Yesterday was National Grandparents Day, and I was fortunate to spend nearly a full day with each of my living grandparents. Both my mother’s dad (96 years) and my father’s mom (91 years) live with them, and my mom is a full-time caregiver. They bring a richness to our lives that can never be replaced, and today Homecare Advocate is paying special tribute to all of those Mamaws, Papaws, Grammys, and Grandfathers out there who have paved paths for future generations and given us so very much to be grateful for. As President Obama issued in his Grandparents Proclamation, “Grandparents hold a special place in our families, serving as elders, caregivers, and sources of lasting inspiration. On National Grandparents Day, we honor the loving presence of these mentors who have contributed immeasurably to the strength of our families and our Nation.”
The Boomer Generation can now add one more descriptor to its lengthy repertoire: Grandparent. In fact, over 50% of current grandparents are boomers, and that number is expected to increase to 60% by 2015. Roughly 1/3 of our population are grandparents and the number is growing. The word “grandparent” may conjure images of placid, Buick-driving, lovable seniors who pinch your cheeks and give homemade sweaters at Christmas, but this diverse group of older Americans are breaking all of the barriers of the old stereotypes. Today’s grandparent is active, involved in family life, and loves to travel. They are the most affluent age group in America, controlling 75% of the wealth. Grandparents today use their money to increase their quality of life and often help with their grandchildren. As a matter of fact, they spend a whopping $52 billion on their grandkids each year!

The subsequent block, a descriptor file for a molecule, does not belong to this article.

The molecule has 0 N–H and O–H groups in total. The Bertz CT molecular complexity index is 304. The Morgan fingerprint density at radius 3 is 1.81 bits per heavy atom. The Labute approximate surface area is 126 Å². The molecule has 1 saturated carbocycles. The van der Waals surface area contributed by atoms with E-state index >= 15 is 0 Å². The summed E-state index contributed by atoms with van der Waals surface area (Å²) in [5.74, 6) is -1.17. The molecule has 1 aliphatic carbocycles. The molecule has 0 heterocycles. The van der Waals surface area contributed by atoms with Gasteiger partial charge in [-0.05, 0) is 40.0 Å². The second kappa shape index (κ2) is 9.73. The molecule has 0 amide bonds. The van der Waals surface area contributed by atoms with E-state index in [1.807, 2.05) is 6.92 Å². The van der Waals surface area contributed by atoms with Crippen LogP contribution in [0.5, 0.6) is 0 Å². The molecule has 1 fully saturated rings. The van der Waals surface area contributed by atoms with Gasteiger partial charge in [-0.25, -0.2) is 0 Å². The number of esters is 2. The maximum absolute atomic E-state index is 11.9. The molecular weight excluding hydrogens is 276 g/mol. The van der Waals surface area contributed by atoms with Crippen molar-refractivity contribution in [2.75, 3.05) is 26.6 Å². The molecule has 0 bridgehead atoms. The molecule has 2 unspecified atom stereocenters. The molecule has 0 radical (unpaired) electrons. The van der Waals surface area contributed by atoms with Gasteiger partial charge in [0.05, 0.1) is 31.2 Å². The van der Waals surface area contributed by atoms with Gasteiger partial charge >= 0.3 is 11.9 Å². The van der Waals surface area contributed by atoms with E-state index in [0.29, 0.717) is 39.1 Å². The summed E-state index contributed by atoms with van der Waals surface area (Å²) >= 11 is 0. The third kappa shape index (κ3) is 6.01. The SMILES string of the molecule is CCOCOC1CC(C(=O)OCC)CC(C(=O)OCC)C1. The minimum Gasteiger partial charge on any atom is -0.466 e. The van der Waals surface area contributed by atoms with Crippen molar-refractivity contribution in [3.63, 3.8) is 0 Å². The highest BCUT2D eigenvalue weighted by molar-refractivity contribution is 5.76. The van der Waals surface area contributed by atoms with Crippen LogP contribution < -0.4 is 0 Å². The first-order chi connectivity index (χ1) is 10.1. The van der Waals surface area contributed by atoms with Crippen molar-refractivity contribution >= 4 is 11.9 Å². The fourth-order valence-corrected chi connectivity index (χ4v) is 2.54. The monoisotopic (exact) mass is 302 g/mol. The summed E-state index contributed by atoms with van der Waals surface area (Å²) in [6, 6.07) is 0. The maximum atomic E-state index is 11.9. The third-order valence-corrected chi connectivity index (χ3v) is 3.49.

Grandparents have an active role in their families’ lives, in part due to the growing number of families like mine across the country who are now opting for multi-generational housing. Multigenerational living arrangements have increased over 30% from 2000 to 2009 with 6.6 million families now living under multi-generational roofs. However, this is not a new concept; 57% of seniors lived with their families back in 1900. Though the economy has played an important role in the rise of multi-generational housing, there are social and health benefits as well. Even the White House has followed suite with President Barack Obama’s mother-in-law living with them.
HISTORY IN THE TELLING…
Grandparents share a lifetime of experiences and teach us about the journey ahead. They pass down the knowledge they’ve acquired over the years and help us understand things from a different perspective. They’re the root of our family traditions and act as our family historian. They are the building blocks upon which future generations will rise, and we are all so very grateful to have them in our lives.
What special stories do you have with your grandparents?
“Grandparents can do more for us than anyone else in the world; they sprinkle stardust in our eyes.” -Alex Haley